Narrators completely assured of their moral compass and high intelligence, whatever their gender or background, are insufferable. Jaspreet Singh presents such a figure in Lila, a science journalist who works “for a provincial magazine” in Calgary and who has “won eight National Magazine Awards and the Science Writing Award. The Science Writing Award is more prestigious: a distinguished jury handed it to me at a ceremony in Ottawa for a series of articles on ancient DNA studies and migrations.” The stiffness of that puffery undermines the claim of her journalistic prowess. “In this new epoch most stories rhyme with crime. Or with witnesses (i.e., ghosts or ghosts-to-be in layers of rocks).” The first sentence’s clumsy attempt at an aphorism is followed by an even clumsier second sentence. Style and tone are equally neglected, either by Lila or Singh, throughout Face.
Perhaps as readers we’d get further by asking about those ghosts. A few pages in, Lila says that she meets a soon-to-be friend, Lucia, in a creative writing class. “They did not even know each other’s names; so far neither one of them was aware that within the next fifty-one days one of them was going to die.” The death Lila speaks of is hers. I say this because those unfortunate enough to spend time with her pomposity will ask, “When does Lila get offed?”
What draws Lila to Lucia? Reasons are provided but fail to convince. What’s certain is that Singh needs them to become friends, else how could Lila die after she confirms that Lucia’s husband, Amitabh, is a former schoolmate who killed himself, or so everyone thought, in India decades ago? Face uses the banal device of yo-yo-ing between past and present events: the past story of Lila, her female friend Gauri, and Vikram (who becomes Amitabh), all fellow students until Gauri is killed, somewhat suspiciously, perhaps by Vikram, and the present story of a new threesome where Lila takes Gauri’s place. None of this adds anything worthwhile because Lucia, Gauri, and Vikram/Amitabh are only ever seen through Lila’s presentation.
What does a novelist do with a humourless narcissist who sees only her own needs and genius (apart from winning awards, she’s a micro-expression expert) and who is unconscious of her unpalatable behaviour (behaviour frequently found in male characters)? Singh doesn’t try to dampen Lila’s egoism. On more than one occasion that trait collides with confused thinking:
The guard…kept her eyes fixed on the teenager who was going around and around the hall without looking at the paintings…I was obviously engaged in something odd, something no one else in the hall was doing, and to reassure the guard I took out a pen and a little journal and wrote a word down every now and then.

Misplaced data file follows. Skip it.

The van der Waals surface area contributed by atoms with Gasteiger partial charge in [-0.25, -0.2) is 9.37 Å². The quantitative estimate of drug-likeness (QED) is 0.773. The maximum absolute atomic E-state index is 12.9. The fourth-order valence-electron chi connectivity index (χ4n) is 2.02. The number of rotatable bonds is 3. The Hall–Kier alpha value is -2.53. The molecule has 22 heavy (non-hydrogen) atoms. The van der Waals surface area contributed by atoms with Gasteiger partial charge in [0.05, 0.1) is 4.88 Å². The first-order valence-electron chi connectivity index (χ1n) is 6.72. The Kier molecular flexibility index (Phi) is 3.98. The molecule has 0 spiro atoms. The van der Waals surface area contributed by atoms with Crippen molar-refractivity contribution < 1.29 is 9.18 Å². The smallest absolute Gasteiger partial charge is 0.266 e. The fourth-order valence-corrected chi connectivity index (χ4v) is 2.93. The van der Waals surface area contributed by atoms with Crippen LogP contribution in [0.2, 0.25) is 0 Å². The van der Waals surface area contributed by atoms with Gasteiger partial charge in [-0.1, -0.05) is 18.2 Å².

From textual evidence, Lila is somewhere in her forties. Yet this expert journalist either haphazardly introduces a previously unseen figure or has no conception of what she looks like. Regardless of whatever is trying to be communicated, what is clear is Lila’s bloated sense of self-importance. Consequently, she is almost constantly aggrieved. She criticizes the creative writing instructor who doesn’t reply to her email fast enough over a holiday weekend, the bookshop employee who has made the mistake of filling his house with crime books, and even a seemingly straightforward sentiment about the weather (“The street was bright, a bit gusty for my liking but bright”) sounds like a beef. Though she doesn’t like to be kept waiting, Lila stalks Lucia for seventy minutes instead of meeting with her at a set time. After her death, Lila complains about her photo being pinned by Lucia on a wall next to Emily Murphy, “a constant supporter of eugenics.” There’s no rest from judging in the afterlife.
But what a life she had! Lila thinks her existence so important that, to fulfill the creative writing course obligation to write a novella, Lucia should write about her: “and with that word she will save my story (not a big demand; much less than what I demanded of myself), and the first thing she has to do to save my story is to make corrections to the one floating around. Only then will I depart.” What a piece of work is Lila, controlling and threatening in life and death. If Face is what the novel of the Anthropocene might look like, then a terrible epoch looks to be much worse than imagined.
—From CNQ 111 (Spring/Summer 2022).
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